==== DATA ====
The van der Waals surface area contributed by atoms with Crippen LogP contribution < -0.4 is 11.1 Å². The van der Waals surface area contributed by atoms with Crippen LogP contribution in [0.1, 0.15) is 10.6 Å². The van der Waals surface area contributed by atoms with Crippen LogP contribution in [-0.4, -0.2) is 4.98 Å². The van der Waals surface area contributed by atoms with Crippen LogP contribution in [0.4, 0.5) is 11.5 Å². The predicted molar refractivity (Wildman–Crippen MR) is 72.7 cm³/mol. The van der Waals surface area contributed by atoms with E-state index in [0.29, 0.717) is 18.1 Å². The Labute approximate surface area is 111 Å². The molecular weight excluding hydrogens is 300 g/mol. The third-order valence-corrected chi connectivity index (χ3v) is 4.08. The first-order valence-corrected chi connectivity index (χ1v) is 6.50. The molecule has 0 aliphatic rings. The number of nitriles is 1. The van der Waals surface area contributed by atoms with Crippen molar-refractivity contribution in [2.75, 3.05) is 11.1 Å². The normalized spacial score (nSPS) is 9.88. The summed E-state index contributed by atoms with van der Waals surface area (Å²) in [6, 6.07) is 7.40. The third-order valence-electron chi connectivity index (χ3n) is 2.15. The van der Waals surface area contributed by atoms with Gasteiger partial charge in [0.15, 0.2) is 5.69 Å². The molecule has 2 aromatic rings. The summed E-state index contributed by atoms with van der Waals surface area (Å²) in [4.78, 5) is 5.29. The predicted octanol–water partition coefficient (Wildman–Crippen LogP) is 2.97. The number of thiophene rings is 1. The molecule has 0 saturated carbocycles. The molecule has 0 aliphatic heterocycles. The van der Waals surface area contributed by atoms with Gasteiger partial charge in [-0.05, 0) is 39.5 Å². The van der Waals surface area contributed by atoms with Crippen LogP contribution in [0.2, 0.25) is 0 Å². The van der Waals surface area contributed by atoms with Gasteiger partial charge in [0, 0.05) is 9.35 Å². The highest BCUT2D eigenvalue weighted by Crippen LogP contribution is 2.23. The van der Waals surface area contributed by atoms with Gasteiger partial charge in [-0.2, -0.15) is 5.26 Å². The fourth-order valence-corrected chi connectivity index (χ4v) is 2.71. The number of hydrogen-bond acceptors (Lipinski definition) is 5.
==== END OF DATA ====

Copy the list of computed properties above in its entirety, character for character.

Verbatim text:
The van der Waals surface area contributed by atoms with Crippen LogP contribution < -0.4 is 11.1 Å². The van der Waals surface area contributed by atoms with Crippen LogP contribution in [0.1, 0.15) is 10.6 Å². The van der Waals surface area contributed by atoms with Crippen LogP contribution in [-0.4, -0.2) is 4.98 Å². The van der Waals surface area contributed by atoms with Crippen LogP contribution in [0.4, 0.5) is 11.5 Å². The predicted molar refractivity (Wildman–Crippen MR) is 72.7 cm³/mol. The van der Waals surface area contributed by atoms with E-state index in [0.29, 0.717) is 18.1 Å². The Labute approximate surface area is 111 Å². The molecular weight excluding hydrogens is 300 g/mol. The third-order valence-corrected chi connectivity index (χ3v) is 4.08. The first-order valence-corrected chi connectivity index (χ1v) is 6.50. The molecule has 0 aliphatic rings. The number of nitriles is 1. The van der Waals surface area contributed by atoms with Crippen molar-refractivity contribution in [2.75, 3.05) is 11.1 Å². The normalized spacial score (nSPS) is 9.88. The summed E-state index contributed by atoms with van der Waals surface area (Å²) in [6, 6.07) is 7.40. The third-order valence-electron chi connectivity index (χ3n) is 2.15. The van der Waals surface area contributed by atoms with Gasteiger partial charge in [0.15, 0.2) is 5.69 Å². The molecule has 2 aromatic rings. The summed E-state index contributed by atoms with van der Waals surface area (Å²) in [4.78, 5) is 5.29. The predicted octanol–water partition coefficient (Wildman–Crippen LogP) is 2.97. The number of thiophene rings is 1. The molecule has 0 saturated carbocycles. The molecule has 0 aliphatic heterocycles. The van der Waals surface area contributed by atoms with Gasteiger partial charge in [-0.05, 0) is 39.5 Å². The van der Waals surface area contributed by atoms with Crippen LogP contribution in [0.2, 0.25) is 0 Å². The van der Waals surface area contributed by atoms with Gasteiger partial charge in [0, 0.05) is 9.35 Å². The highest BCUT2D eigenvalue weighted by Crippen LogP contribution is 2.23. The van der Waals surface area contributed by atoms with Gasteiger partial charge in [-0.2, -0.15) is 5.26 Å². The fourth-order valence-corrected chi connectivity index (χ4v) is 2.71. The number of hydrogen-bond acceptors (Lipinski definition) is 5.